Wednesday, May 3
Fourth Street Live
$5; 8 p.m.
Alexis Mateo had little chance of winning “RuPaul’s Drag Race” on the Logo channel this season. The Puerto Rican native placed third on the competition series, but in my personal contest of drag queens with whom I would like to have a drink, she placed first. Mateo’s quick wit, humility and heartbreaking smile took her further in the contest than many had expected. Her build — more linebacker than anorexic — is not the type generally seen in such competitions, but her pageant background helped in areas like costuming, stage presence and charisma.
The life of the moderately successful drag queen is filled with one-nighters like this one, where the 8 p.m. door time is more optimistic than literal. Later in the weekend, Fourth Street Live will host adult film actresses Sasha Grey, Sunny Leone and Capri Anderson — but Mateo is the one lady you shouldn’t miss. —Peter Berkowitz
May 4-June 30
Land of Tomorrow
233 W. Broadway
Land of Tomorrow gallery downtown on Broadway has not one but three new exhibits adorning its walls and halls starting Thursday. These exhibits are: “Gravity Was Everywhere Back Then” by Brent Green, an artwithoutwalls project in collaboration with Land of Tomorrow; “A Failed Entertainment: Selections from the Filmography of James O. Incandenza,” curated by Sam Ekwurtzel; and “Counterpoints: Exploration of Materials in Material Culture,” with works by Brian Harper and Ebony Patterson. An opening reception May 13 officially kicks things off at 7 p.m. with live music, food and, of course, plenty of art. Find out more at the gallery’s website. —Kevin Gibson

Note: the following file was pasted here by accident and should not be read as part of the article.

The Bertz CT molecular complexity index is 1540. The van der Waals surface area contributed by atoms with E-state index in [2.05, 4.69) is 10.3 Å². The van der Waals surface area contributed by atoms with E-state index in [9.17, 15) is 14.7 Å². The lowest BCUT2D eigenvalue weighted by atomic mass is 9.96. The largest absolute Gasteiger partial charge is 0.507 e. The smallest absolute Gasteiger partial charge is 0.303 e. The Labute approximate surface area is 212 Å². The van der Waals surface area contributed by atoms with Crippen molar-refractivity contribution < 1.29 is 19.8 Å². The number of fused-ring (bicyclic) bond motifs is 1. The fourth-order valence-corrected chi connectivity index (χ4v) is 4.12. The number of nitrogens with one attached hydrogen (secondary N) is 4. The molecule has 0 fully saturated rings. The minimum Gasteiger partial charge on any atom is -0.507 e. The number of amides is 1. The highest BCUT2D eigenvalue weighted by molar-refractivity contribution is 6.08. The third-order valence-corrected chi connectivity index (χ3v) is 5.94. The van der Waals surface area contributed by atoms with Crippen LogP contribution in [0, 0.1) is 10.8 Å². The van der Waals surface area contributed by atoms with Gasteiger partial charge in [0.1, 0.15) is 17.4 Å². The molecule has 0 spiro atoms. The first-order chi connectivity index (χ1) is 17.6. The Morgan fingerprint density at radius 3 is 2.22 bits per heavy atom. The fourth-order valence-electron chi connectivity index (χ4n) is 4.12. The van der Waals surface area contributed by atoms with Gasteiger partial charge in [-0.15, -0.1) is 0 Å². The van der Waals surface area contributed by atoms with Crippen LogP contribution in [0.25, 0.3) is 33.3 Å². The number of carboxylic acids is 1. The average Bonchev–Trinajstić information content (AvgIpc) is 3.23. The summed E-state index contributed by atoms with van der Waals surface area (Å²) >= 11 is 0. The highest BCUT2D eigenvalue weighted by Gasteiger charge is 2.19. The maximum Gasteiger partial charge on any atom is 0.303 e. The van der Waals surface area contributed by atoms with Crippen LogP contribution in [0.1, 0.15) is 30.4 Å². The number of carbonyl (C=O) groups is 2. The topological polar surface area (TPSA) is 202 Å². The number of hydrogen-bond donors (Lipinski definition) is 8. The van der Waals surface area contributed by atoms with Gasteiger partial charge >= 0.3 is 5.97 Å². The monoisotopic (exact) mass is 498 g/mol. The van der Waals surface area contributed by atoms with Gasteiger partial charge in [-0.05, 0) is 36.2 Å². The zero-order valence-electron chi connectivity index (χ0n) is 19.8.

Thursday, May 5
Frazier International History Museum
829 W. Main St.
$100-$500; 8 p.m.
Ferdinand was a longshot when he was loaded into the starting gate at Churchill Downs. Two minutes later, he was a legend, winning the 1986 Kentucky Derby. At the end of his racing career, Ferdinand was shipped to a stud farm in Japan. And when he was no longer of use for breeding, the chestnut thoroughbred was slaughtered, sparking an international outcry. Thus began the nonprofit Old Friends, dedicated to rescuing racehorses from abuse, neglect and slaughter. For the second year, Ferdinand’s Ball will raise money for the organization, which cares for more than 100 rescued horses on a sprawling Kentucky farm. The soiree includes valet parking, open bar, hors d’ oeuvres, music and a silent auction. Big spenders can opt for VIP ($250) or All-Access ($500) tickets, which offer an array of bonus goodies and a chance to schmooze with celebrities, like Victoria’s Secret model Kate Upton, host of the gala. —Sarah Kelley
Thursday, May 5
The Bard’s Town
1801 Bardstown Road • 749-5275